The New Fire
War, Peace, and Democracy in the Age of AI
AI is revolutionizing the world. Here’s how democracies can come out on top.
Artificial intelligence is revolutionizing the modern world. It is ubiquitous—in our homes and offices, in the present and most certainly in the future. Today, we encounter AI as our distant ancestors once encountered fire. If we manage AI well, it will become a force for good, lighting the way to many transformative inventions. If we deploy it thoughtlessly, it will advance beyond our control. If we wield it for destruction, it will fan the flames of a new kind of war, one that holds democracy in the balance. As AI policy experts Ben Buchanan and Andrew Imbrie show in The New Fire, few choices are more urgent—or more fascinating—than how we harness this technology and for what purpose.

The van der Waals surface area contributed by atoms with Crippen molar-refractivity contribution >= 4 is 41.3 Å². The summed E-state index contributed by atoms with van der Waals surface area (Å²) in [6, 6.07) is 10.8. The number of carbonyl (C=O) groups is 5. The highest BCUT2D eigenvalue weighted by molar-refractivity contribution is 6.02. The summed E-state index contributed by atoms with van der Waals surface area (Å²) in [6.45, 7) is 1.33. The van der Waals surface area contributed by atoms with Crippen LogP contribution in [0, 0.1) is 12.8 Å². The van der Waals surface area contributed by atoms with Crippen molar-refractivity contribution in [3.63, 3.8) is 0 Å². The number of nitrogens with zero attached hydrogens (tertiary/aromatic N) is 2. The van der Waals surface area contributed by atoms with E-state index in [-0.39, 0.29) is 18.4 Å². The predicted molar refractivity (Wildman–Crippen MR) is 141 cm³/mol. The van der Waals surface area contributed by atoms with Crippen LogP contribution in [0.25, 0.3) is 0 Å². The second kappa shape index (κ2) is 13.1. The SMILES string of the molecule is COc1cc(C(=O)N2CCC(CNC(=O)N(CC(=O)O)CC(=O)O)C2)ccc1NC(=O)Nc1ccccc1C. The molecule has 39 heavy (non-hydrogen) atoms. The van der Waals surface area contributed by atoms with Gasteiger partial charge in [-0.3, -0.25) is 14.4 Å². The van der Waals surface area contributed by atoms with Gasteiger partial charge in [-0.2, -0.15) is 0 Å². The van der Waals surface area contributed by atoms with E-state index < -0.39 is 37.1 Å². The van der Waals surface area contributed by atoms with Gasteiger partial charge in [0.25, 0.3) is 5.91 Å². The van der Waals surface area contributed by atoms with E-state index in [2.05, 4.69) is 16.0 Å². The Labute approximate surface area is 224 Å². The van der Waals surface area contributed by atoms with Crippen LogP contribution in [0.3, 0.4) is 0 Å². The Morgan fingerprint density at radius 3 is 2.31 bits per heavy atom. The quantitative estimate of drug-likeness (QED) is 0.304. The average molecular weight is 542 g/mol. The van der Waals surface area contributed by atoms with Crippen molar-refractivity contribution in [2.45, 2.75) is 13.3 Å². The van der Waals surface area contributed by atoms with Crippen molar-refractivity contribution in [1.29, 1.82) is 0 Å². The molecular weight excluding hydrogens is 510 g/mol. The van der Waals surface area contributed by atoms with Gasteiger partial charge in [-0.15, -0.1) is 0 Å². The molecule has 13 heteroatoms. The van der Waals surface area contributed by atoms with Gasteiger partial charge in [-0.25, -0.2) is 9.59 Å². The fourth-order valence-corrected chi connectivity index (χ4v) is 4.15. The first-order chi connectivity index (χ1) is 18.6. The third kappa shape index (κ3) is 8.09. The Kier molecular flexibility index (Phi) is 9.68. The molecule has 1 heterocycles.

The new fire has three sparks: data, algorithms, and computing power. These components fuel viral disinformation campaigns, new hacking tools, and military weapons that once seemed like science fiction. To autocrats, AI offers the prospect of centralized control at home and asymmetric advantages in combat. It is easy to assume that democracies, bound by ethical constraints and disjointed in their approach, will be unable to keep up. But such a dystopia is hardly preordained. Combining an incisive understanding of technology with shrewd geopolitical analysis, Buchanan and Imbrie show how AI can work for democracy. With the right approach, technology need not favor tyranny.